sis for life-threatening acute-onset headaches
includes (1) vascular disorders such as sub-
arachnoid hemorrhage (SAH), cerebral infarc-
tion, cerebral venous thrombosis, and cervical
artery dissection and (2) nonvascular disorders
such as pituitary apoplexy and central nervous
system infections. To rule out SAH in a patient
presenting with sudden-onset headache, the
American College of Emergency Physicians
recommends a diagnostic approach that com-
prises the use of a computed tomography
(CT) image of the head followed by a lumbar
puncture.
5
Other testing, such as noninvasive

63
Box 4-1 Life-threatening secondary
causes of orofacial pain
Vascular disorders
Ischemic cerebrovascular disease
(ICHD 6.1)
Traumatic intracranial hemorrhage
(ICHD 5.5)
Nontraumatic intracranial
hemorrhage (ICHD 6.2)
Unruptured vascular malformation
(ICHD 6.3)
Arteritis (ICHD 6.4)
Carotid or vertebral artery pain
(ICHD 6.5)
Venous thrombosis (ICHD 6.6)
Nonvascular disorders
High cerebrospinal fluid pressure
(ICHD 7.1)
Low cerebrospinal fluid pressure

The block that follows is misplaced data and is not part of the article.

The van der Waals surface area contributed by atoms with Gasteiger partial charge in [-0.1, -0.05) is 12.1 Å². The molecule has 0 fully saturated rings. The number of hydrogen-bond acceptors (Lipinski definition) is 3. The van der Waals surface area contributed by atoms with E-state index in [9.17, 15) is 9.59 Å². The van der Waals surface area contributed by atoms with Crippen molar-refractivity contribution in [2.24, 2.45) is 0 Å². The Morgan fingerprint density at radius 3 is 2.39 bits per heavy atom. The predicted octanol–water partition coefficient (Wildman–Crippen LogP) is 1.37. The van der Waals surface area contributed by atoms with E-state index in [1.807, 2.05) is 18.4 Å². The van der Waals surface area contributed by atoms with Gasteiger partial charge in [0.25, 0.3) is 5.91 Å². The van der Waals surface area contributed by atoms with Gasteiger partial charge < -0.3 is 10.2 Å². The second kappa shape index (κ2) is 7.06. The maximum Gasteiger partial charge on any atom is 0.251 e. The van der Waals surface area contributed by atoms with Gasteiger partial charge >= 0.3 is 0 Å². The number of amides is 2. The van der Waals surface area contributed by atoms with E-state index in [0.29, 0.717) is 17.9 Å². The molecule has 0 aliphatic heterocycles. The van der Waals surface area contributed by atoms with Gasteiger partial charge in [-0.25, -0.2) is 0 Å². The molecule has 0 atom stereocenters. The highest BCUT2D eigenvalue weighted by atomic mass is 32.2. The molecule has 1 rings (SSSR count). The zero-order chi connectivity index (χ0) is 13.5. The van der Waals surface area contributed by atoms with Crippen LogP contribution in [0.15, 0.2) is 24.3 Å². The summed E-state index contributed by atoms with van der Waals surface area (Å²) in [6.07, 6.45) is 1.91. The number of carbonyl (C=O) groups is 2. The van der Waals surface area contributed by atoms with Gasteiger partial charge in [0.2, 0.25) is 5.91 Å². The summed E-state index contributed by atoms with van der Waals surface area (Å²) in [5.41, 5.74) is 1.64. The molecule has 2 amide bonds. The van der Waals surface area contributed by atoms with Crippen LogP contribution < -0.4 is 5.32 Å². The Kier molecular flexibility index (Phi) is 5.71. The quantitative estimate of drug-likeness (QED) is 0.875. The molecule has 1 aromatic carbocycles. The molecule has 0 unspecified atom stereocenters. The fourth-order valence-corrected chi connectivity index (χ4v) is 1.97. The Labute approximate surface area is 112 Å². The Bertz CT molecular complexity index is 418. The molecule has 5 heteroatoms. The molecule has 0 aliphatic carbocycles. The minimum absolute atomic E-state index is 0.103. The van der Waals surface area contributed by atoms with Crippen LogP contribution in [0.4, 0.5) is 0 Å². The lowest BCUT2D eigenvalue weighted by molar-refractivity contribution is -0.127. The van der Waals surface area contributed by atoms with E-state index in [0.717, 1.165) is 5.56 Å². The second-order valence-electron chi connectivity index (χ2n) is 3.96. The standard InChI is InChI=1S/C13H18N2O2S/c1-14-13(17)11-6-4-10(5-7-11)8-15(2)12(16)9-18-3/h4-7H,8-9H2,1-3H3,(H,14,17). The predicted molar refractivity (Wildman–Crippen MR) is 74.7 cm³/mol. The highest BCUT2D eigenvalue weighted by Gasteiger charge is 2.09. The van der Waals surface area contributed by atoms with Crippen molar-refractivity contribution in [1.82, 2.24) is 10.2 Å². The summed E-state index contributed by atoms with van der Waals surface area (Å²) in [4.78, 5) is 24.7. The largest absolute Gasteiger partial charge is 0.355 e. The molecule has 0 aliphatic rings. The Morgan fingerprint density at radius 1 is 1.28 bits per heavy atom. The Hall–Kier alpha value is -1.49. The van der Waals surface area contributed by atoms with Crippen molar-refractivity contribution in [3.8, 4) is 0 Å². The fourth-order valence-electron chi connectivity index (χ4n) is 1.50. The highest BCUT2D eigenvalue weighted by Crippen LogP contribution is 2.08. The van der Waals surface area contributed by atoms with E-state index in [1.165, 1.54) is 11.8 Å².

(ICHD 7.2)
Intracranial noninfectious
inflammation (ICHD 7.3)
Intracranial neoplasm (ICHD 7.4)
Intracranial infection (ICHD 9.1)
Box 4-3 Structures sensitive or insensitive to pain
Sensitive to pain
Intracranial
Dura mater
Venous sinuses and their
tributaries
Intracranial arteries (proximal
portions)
Neural structures:
–Trigeminal nerve (V)
–Facial nerve (VII)
–Glossopharyngeal nerve (IX)
–Vagus nerve (X)
–Upper cervical nerves
Extracranial
Carotid, vertebral, and
basilar arteries
Blood vessels within the
scalp and skin
Skin
Mucosa
Muscles
Fascia
Synovium within the TMJ
Teeth
Periosteum
Insensitive to pain
Intracranial
Brain parenchyma
Pia mater
Arachnoid membrane
Ependyma
Choroid plexus
Extracranial
Skull
Cervical vertebrae
Box 4-2 SNOOP4: Acronym for signs and
symptoms of concern
3
Systemic symptoms or disease
Fever, weight loss, HIV, systemic
cancer
Neurologic signs or symptoms
Horner sign, confusion, clumsiness,
weakness, aphasia, visual problems